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United States Department of Agriculture

Agricultural Research Service

Title: B7262, Purple Carrot Inbred

Authors
item Simon, Philipp
item Rubatzky, Vince - UC-DAVIS
item Bassett, Mark - UNIV FLORIDA
item Strandberg, James - UNIV FLORIDA
item White, J - UNIV FLORIDA

Submitted to: Industrial Crops and Products
Publication Type: Peer Reviewed Journal
Publication Acceptance Date: June 4, 1996
Publication Date: N/A

Interpretive Summary: Carrots today have orange roots, but 1000 years ago carrots were either yellow or purple. To reintroduce this carrot root color for modern consumers, we developed a purple-rooted carrot adapted for U.S. production by crossing a modern orange carrot with a purple- rooted plant from Turkey. After 9 generations of selection, inbred carrot B7262 has uniform dark purple color in the root cortex, an orange core, and mild, sweet flavor. It also produces purple flowers, so both roots and flowers of B7262 may be of interest as a new novelty vegetable which has some promise for home gardeners and speciality crop growers.

Technical Abstract: The first records of carrot cultivation date back to the 10th century when production of purple and yellow-rooted types were noted in Iran and northern Arabia. Some production of purple-rooted carrots exists today in the Middle East and Asia for specialized uses such as confections and seasonal dishes. B7262 was developed to reintroduce this old characteristic for modern production. B7262 was derived from a cross made in 1983 at the University of Wisconsin between plant derived from PI173687 and B10138. Selection was made over 9 generations for deep purple outer phloem with dark orange core, cambium, and inner phloem color; for long, blunt, smooth root shape with small core size, for ample seed production, for mild, sweet flavor and for reduced tendency to initiate early flowering. Roots of B7262 are medium long cylindrical, and slightly tapered with very dark purple outer phloem, orange inner phloem, cambium, and xylem and a small core. Purple coloration is also evident in leaves, nodes, anthers, and petals. As purple root color is a novelty for modern carrot consumers, commercial acceptance remains to be tested. The purple flower color may also be applicable for ornamental use.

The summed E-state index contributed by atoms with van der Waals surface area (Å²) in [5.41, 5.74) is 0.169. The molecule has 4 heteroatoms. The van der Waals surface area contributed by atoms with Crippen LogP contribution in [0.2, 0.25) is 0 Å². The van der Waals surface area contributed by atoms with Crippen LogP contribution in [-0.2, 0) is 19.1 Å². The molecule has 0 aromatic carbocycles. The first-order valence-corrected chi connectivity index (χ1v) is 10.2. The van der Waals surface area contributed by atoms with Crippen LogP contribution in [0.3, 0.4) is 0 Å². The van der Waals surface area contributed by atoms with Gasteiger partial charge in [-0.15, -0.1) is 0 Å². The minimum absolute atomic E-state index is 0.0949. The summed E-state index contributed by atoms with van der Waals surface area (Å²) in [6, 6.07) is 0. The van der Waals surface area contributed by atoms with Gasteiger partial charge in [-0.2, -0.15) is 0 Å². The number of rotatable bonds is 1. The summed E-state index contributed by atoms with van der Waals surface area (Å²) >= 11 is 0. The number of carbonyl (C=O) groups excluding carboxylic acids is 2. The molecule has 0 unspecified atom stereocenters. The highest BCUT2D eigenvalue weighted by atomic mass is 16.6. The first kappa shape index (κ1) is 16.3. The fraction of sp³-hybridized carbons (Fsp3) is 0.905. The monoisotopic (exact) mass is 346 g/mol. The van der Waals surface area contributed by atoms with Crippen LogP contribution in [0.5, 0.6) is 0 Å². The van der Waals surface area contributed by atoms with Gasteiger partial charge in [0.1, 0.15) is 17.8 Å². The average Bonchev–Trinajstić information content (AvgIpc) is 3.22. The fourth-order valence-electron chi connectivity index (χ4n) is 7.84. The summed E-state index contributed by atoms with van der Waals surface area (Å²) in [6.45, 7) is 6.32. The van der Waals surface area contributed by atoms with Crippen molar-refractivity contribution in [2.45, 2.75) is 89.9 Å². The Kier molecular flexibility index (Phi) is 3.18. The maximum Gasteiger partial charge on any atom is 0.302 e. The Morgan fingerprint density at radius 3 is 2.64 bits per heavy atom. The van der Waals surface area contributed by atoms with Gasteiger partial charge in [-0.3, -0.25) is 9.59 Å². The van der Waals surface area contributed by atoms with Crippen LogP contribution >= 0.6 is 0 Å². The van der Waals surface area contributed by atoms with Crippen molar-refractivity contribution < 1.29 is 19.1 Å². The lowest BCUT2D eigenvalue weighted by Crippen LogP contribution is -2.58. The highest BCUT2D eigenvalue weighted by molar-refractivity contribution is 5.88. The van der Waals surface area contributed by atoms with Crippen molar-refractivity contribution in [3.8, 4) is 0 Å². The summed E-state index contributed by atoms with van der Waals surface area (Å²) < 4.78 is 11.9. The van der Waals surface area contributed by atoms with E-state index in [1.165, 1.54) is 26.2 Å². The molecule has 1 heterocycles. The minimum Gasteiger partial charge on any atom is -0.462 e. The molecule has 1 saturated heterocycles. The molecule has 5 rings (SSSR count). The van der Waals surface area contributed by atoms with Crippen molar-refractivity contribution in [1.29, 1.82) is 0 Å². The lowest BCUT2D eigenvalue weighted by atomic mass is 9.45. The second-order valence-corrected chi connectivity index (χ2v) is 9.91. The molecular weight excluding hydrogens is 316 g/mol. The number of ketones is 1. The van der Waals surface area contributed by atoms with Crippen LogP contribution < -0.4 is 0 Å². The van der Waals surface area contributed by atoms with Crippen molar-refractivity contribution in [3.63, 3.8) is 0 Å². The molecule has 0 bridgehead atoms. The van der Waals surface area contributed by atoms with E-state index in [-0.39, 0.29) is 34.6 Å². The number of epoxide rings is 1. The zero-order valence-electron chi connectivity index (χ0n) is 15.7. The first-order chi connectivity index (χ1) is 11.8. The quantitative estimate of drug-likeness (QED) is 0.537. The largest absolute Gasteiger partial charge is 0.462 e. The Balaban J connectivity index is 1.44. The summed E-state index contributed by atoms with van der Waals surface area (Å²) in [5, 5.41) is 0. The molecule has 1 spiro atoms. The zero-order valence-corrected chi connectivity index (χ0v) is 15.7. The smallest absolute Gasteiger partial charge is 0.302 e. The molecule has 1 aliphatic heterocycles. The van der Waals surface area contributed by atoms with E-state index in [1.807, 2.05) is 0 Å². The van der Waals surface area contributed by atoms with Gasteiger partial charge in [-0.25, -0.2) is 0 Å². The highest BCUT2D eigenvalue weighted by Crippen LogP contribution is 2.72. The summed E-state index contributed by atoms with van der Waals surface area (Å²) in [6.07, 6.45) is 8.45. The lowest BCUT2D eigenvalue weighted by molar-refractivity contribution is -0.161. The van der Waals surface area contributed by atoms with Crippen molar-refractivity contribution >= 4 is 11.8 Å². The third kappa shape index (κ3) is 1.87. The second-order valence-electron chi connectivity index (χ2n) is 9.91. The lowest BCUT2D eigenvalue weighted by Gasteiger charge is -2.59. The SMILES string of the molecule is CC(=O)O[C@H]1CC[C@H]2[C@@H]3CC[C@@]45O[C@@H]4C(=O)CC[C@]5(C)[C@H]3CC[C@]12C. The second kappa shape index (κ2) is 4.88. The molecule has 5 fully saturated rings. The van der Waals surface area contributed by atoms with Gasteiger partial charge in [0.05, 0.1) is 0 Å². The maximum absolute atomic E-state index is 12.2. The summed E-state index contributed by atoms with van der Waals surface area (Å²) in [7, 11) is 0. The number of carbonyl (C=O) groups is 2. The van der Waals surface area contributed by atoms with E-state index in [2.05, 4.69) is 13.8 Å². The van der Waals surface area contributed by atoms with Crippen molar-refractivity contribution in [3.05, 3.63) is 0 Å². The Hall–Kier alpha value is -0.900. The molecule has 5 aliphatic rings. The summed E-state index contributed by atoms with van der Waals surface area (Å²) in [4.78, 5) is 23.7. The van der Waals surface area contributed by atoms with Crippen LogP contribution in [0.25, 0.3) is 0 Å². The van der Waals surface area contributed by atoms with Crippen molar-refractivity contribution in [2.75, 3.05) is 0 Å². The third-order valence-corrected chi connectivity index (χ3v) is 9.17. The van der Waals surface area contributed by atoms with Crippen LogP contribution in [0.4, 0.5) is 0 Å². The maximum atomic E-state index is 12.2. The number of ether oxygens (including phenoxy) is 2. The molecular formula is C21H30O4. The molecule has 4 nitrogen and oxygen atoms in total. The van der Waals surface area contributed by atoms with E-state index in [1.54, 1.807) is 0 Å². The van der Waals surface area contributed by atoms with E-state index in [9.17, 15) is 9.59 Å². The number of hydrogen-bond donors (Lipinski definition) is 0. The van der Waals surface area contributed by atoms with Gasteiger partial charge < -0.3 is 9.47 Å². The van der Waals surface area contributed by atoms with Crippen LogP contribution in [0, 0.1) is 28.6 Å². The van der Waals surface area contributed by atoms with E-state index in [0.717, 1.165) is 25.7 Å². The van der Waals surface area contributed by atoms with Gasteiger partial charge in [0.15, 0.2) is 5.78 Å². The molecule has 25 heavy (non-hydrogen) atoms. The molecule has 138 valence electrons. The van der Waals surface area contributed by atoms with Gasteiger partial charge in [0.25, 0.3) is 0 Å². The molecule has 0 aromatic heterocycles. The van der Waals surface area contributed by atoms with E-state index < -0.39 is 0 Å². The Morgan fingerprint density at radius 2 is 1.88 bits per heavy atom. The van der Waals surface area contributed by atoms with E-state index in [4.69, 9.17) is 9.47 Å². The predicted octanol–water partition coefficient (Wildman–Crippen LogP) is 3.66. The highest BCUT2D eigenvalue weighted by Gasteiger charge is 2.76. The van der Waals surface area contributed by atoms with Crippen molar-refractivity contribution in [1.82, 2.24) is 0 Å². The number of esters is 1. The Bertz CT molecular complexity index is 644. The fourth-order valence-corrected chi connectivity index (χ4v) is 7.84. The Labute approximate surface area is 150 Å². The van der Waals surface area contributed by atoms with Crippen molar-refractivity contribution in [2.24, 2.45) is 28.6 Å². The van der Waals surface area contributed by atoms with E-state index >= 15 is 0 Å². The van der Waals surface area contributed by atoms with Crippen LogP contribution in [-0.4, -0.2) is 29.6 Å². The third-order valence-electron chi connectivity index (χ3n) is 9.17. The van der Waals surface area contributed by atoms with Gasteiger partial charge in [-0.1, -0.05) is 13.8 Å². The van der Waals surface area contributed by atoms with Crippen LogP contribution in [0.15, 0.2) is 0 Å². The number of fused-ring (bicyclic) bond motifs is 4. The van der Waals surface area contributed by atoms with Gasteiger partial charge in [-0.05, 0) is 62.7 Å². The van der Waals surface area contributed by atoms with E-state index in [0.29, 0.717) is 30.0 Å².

Last Modified: 7/25/2014
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